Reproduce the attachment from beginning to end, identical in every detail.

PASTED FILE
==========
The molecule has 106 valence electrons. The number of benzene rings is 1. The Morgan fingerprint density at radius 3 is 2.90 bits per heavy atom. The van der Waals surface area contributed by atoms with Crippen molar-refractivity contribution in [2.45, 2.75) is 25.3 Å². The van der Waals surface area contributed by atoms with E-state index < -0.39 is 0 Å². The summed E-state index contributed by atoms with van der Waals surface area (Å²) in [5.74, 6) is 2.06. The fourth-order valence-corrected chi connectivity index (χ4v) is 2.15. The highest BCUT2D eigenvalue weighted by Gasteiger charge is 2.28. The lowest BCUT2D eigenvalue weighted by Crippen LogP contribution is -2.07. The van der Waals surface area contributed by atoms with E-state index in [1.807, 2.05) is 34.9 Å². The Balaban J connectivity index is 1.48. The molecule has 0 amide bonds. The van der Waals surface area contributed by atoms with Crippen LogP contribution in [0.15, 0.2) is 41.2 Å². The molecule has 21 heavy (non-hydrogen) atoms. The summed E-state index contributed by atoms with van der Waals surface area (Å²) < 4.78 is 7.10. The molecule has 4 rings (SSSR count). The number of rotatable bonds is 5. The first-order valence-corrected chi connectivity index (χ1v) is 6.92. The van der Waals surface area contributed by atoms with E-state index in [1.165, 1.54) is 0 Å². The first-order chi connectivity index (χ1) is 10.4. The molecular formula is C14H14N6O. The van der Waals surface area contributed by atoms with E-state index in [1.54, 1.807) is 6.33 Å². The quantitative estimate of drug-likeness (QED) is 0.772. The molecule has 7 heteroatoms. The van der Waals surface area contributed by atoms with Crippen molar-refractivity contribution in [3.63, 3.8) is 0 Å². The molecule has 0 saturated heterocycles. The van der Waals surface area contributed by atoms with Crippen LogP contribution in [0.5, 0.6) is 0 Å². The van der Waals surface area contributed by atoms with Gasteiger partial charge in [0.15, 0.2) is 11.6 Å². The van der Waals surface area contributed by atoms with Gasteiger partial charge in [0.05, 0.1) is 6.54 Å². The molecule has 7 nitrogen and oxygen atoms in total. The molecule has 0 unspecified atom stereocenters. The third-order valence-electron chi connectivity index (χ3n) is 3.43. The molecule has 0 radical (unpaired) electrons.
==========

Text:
The molecule has 106 valence electrons. The number of benzene rings is 1. The Morgan fingerprint density at radius 3 is 2.90 bits per heavy atom. The van der Waals surface area contributed by atoms with Crippen molar-refractivity contribution in [2.45, 2.75) is 25.3 Å². The van der Waals surface area contributed by atoms with E-state index < -0.39 is 0 Å². The summed E-state index contributed by atoms with van der Waals surface area (Å²) in [5.74, 6) is 2.06. The fourth-order valence-corrected chi connectivity index (χ4v) is 2.15. The highest BCUT2D eigenvalue weighted by Gasteiger charge is 2.28. The lowest BCUT2D eigenvalue weighted by Crippen LogP contribution is -2.07. The van der Waals surface area contributed by atoms with E-state index in [1.807, 2.05) is 34.9 Å². The Balaban J connectivity index is 1.48. The molecule has 0 amide bonds. The van der Waals surface area contributed by atoms with Crippen LogP contribution in [0.15, 0.2) is 41.2 Å². The molecule has 21 heavy (non-hydrogen) atoms. The summed E-state index contributed by atoms with van der Waals surface area (Å²) < 4.78 is 7.10. The molecule has 4 rings (SSSR count). The number of rotatable bonds is 5. The first-order valence-corrected chi connectivity index (χ1v) is 6.92. The van der Waals surface area contributed by atoms with E-state index in [1.165, 1.54) is 0 Å². The first-order chi connectivity index (χ1) is 10.4. The molecular formula is C14H14N6O. The van der Waals surface area contributed by atoms with E-state index in [1.54, 1.807) is 6.33 Å². The quantitative estimate of drug-likeness (QED) is 0.772. The molecule has 7 heteroatoms. The van der Waals surface area contributed by atoms with Crippen molar-refractivity contribution in [3.63, 3.8) is 0 Å². The molecule has 0 saturated heterocycles. The van der Waals surface area contributed by atoms with Crippen LogP contribution in [0.5, 0.6) is 0 Å². The van der Waals surface area contributed by atoms with Gasteiger partial charge in [0.15, 0.2) is 11.6 Å². The van der Waals surface area contributed by atoms with Gasteiger partial charge in [0.05, 0.1) is 6.54 Å². The molecule has 7 nitrogen and oxygen atoms in total. The molecule has 0 unspecified atom stereocenters. The third-order valence-electron chi connectivity index (χ3n) is 3.43. The molecule has 0 radical (unpaired) electrons.